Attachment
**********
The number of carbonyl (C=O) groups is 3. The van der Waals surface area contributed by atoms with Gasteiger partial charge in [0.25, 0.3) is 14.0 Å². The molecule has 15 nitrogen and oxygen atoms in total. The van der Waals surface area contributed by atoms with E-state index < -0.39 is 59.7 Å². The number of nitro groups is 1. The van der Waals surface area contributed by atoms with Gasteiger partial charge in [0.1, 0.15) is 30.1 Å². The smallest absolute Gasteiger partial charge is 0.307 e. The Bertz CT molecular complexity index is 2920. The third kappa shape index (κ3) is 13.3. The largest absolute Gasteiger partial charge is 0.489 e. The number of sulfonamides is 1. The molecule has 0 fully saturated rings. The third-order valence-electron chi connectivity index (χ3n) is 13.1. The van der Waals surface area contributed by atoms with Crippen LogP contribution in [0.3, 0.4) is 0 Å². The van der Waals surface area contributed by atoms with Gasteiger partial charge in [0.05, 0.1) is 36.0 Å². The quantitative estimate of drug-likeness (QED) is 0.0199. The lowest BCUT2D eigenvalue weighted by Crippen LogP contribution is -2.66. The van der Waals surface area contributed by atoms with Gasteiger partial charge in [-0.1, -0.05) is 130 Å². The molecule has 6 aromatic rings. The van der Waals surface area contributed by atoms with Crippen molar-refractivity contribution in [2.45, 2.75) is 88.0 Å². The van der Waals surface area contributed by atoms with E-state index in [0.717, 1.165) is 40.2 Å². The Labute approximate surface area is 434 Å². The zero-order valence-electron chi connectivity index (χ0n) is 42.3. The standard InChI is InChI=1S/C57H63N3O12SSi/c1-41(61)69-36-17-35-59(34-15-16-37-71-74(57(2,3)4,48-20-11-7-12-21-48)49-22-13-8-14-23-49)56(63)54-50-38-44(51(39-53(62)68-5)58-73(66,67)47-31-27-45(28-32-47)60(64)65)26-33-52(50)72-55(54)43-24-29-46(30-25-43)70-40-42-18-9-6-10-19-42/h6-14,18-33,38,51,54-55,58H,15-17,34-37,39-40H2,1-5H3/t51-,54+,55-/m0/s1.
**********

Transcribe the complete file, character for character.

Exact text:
The number of carbonyl (C=O) groups is 3. The van der Waals surface area contributed by atoms with Gasteiger partial charge in [0.25, 0.3) is 14.0 Å². The molecule has 15 nitrogen and oxygen atoms in total. The van der Waals surface area contributed by atoms with E-state index < -0.39 is 59.7 Å². The number of nitro groups is 1. The van der Waals surface area contributed by atoms with Gasteiger partial charge in [0.1, 0.15) is 30.1 Å². The smallest absolute Gasteiger partial charge is 0.307 e. The Bertz CT molecular complexity index is 2920. The third kappa shape index (κ3) is 13.3. The largest absolute Gasteiger partial charge is 0.489 e. The number of sulfonamides is 1. The molecule has 0 fully saturated rings. The third-order valence-electron chi connectivity index (χ3n) is 13.1. The van der Waals surface area contributed by atoms with Crippen LogP contribution in [0.3, 0.4) is 0 Å². The van der Waals surface area contributed by atoms with Gasteiger partial charge in [0.05, 0.1) is 36.0 Å². The quantitative estimate of drug-likeness (QED) is 0.0199. The lowest BCUT2D eigenvalue weighted by Crippen LogP contribution is -2.66. The van der Waals surface area contributed by atoms with Gasteiger partial charge in [-0.1, -0.05) is 130 Å². The molecule has 6 aromatic rings. The van der Waals surface area contributed by atoms with Crippen molar-refractivity contribution in [2.45, 2.75) is 88.0 Å². The van der Waals surface area contributed by atoms with E-state index in [0.717, 1.165) is 40.2 Å². The Labute approximate surface area is 434 Å². The zero-order valence-electron chi connectivity index (χ0n) is 42.3. The standard InChI is InChI=1S/C57H63N3O12SSi/c1-41(61)69-36-17-35-59(34-15-16-37-71-74(57(2,3)4,48-20-11-7-12-21-48)49-22-13-8-14-23-49)56(63)54-50-38-44(51(39-53(62)68-5)58-73(66,67)47-31-27-45(28-32-47)60(64)65)26-33-52(50)72-55(54)43-24-29-46(30-25-43)70-40-42-18-9-6-10-19-42/h6-14,18-33,38,51,54-55,58H,15-17,34-37,39-40H2,1-5H3/t51-,54+,55-/m0/s1.